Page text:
Life is Scary (and that’s okay)

I have always stood by the fact that you should do something every day that scares you. Doing things that worry you is good for the soul, and can be really empowering. 

When I tell people this, there is a common misconception that I’m suggesting people go skydiving. Obviously not literally, but when I tell people I like to do things that scare me, they assume I am a thrill-seeker. I don’t have a problem with that of course, but I’m quite the opposite. The truth you don’t have go skydiving, swim with sharks, or tell your boss to ‘go fuck themselves’ to be proud of yourself today.

For some people, to do something that scares you just means ordering pizza over the phone, driving in busy traffic, or even just getting out of bed.  This is a fact often dismissed. Some days meeting your friends to go to dinner can be the scariest thought in the world, and it’s just as admirable to get through that as it is to speak in front of thousands of people. Doing something that scares you, even if that is asking an employee in Tesco if they can help you find the meal deals, is the best thing you can do to improve as a person. 

Remember that ‘scary’ means something different for everyone and we cannot compare our own achievements with others. So go forth and get out of bed today, and wear that bright coloured top, and drive right through the town centre. Do something that’s amazing for you, even if it’s the tiniest thing. And do it shaking and crying if you need to, because life is scary and we all deserve to feel empowered by doing the things we don’t think we can do.


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Falling, into the green-blue ocean. Plunging silently engulfed by solitude.

Was it you Mac?

 I remember fighting, snippets, washed with alcohol and anger, bottles falling, smashing. Bouncer’s fury, crashing us tangled together onto the concrete.

Was it you Mac?

Sophie was there, I remember now, a hazy vision of anger. Where is she now? Did she run, was it her?

Are you an innocent bystander Mac?

Was it Sophie?

Why Sophie Mac?

You had the world, why take Sophie too?

Is that why you pushed?

 In the terrible fight, the bruising the unreality, our fists meeting flesh like we were one.

Are we one?

In this terrible fate, are we one?

 Arms reaching, flailing against blackened waters, sinking dreamlessly to impossible depths. Lungs filling, burning screaming with aquatic terror beyond interpretation, reason lost.

It wasn’t you Mac.

These boards are too rough, too real beneath my body, shock clearing alcohol.

It wasn’t you Mac, but me!

And you, not I, fall Mac.

 Eyes closed, fight lost in quiet acceptance, terrible peace.

Yet where is Sophie, soft dark eyes wild with panic?

There, my angel, she comes to acknowledge my torment.

She comes send me to you, judge and juror.


By Amanda Stokes-Geddes

A squat grey building of only thirty-four stories. It was conspicuous only for its lowly contrast to the sea of masterful architectures, challenging the firmament, communing with the sky. Their soaring heights, sweeping curves and sinuous columns growing effortlessly from the surrounding maze of sun-kissed roads and manicured nature, afire in the sunlight.

It brooded.

A single light, lit characteristically early, the dusk still barely scuffing the horizon, emerged humbly from an upstairs window. Inside a figure was pacing. Long forgotten. Dreaming.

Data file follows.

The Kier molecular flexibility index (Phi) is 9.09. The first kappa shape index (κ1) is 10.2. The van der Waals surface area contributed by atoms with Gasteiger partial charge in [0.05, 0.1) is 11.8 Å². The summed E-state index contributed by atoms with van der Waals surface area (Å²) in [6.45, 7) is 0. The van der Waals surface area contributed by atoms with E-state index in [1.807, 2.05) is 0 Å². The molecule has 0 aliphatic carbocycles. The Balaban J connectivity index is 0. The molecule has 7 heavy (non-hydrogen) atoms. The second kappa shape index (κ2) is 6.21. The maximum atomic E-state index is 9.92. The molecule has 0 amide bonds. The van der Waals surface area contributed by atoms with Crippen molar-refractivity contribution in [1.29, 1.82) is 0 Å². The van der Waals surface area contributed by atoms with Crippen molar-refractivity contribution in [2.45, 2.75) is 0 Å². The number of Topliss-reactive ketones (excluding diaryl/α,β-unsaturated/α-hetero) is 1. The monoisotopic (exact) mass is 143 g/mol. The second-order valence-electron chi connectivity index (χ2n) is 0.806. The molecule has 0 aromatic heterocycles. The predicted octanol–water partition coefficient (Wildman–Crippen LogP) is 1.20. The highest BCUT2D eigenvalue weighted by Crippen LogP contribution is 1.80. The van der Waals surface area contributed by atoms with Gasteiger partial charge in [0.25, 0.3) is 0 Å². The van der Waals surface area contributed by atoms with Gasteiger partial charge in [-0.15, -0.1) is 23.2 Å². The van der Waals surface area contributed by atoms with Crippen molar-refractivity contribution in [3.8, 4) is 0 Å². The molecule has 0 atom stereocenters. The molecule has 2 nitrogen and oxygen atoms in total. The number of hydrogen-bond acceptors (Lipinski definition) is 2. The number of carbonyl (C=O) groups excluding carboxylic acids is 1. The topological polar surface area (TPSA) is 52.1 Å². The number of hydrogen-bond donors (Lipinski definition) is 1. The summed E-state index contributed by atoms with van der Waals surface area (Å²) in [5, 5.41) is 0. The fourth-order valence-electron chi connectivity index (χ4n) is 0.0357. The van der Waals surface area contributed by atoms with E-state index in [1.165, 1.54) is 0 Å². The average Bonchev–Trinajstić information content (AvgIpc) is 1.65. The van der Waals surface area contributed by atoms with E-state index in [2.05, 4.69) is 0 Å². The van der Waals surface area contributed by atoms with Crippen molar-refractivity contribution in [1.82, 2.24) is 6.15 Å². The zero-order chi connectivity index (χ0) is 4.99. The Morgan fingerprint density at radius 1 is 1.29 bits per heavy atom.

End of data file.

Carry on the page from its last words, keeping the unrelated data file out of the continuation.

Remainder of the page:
The occupants of the other buildings flitted like fireflies in their shadows, arms laden with bags from candy coloured shops filled with promises, dreams and mostly illusions.  They chattered to the wind, spirals of colour, sprites of eternal summer lifted on iridescent whispers of immortality.

They danced.

In the still sunlit streets, they danced, as the dusk slithered on the horizon.

The streetdancers barely noticed the squat grey parasite in their mist. It was a stubborn irritation kept firmly on the outskirts of their consciousness. A blot on an otherwise near perfect fresco of light.

A near perfect fresco, almost, but not quite.

There was ever a fence needing a dab of paint. A lawn edge that was a touch outgrown. Neatly paved paths would insistently sprout a weed or two but these were ruthlessly removed, smoothed, filled.  Always admired. Still, perfect perfection was elusive.  Sometimes it rained.

The hermit, pacing in the single lit window, paused. It’s bare feet, stopping briefly on sturdy floorboards, before continuing their circuitous motion silently around the sparse room. 

The hermit benignly considered the fireflies as they flowed around their rivers of roads.  It watched their startling vivacity, their circular energy. It observed their choreographed dance playing against their magnificent, cloud-defying backdrop. 

It observed the subtle purples and orange-rimmed pewters framing the edges of the sky.

 It considered.

The hermit’s apartness was obvious. This wild visage, this extravagance of vanities, fascinated it.  Like theatre or soaring musical symphonies, it at once calmed and exhilarated the hermits mind, but the hermit was not, could never be, a part of it.

The hermit had tried. 

On a brisk spring day, blossom snowing in the air, it had left its haunt. It had wandered, so briefly. The rainbow had parted; some sprites had looked on curiously; most looked on disparagingly. Many did not see it at all. The benevolent hermit began to drown in the technicolour wilderness and departed.

The fireflies, bobbing in their rivers, glanced at the horizon. Frowning, they noticed the bruised darkness lurking at the edge of the sky, the scar of red around its edges.  The onset of dusk dimmed their spirits a little, the gradual hardening of the sun from beneficent orange to dull, fiery red threatened to spoil the aspect of their glowing world. The greens a little duller, the fountains glistening in their squares slowly fading to dull blues. Briefly, very briefly, they felt the oppression of evening.  Unstoppable though, the shimmering façade arose victorious and fast. Lit by a million lights, bright enough to mimic the sun itself but in unimaginable rainbows of colours, it defied the fall of day. Almost completely restored to its eternal summer, it shimmered resplendent. The fireflies smiled at their own ingenuity.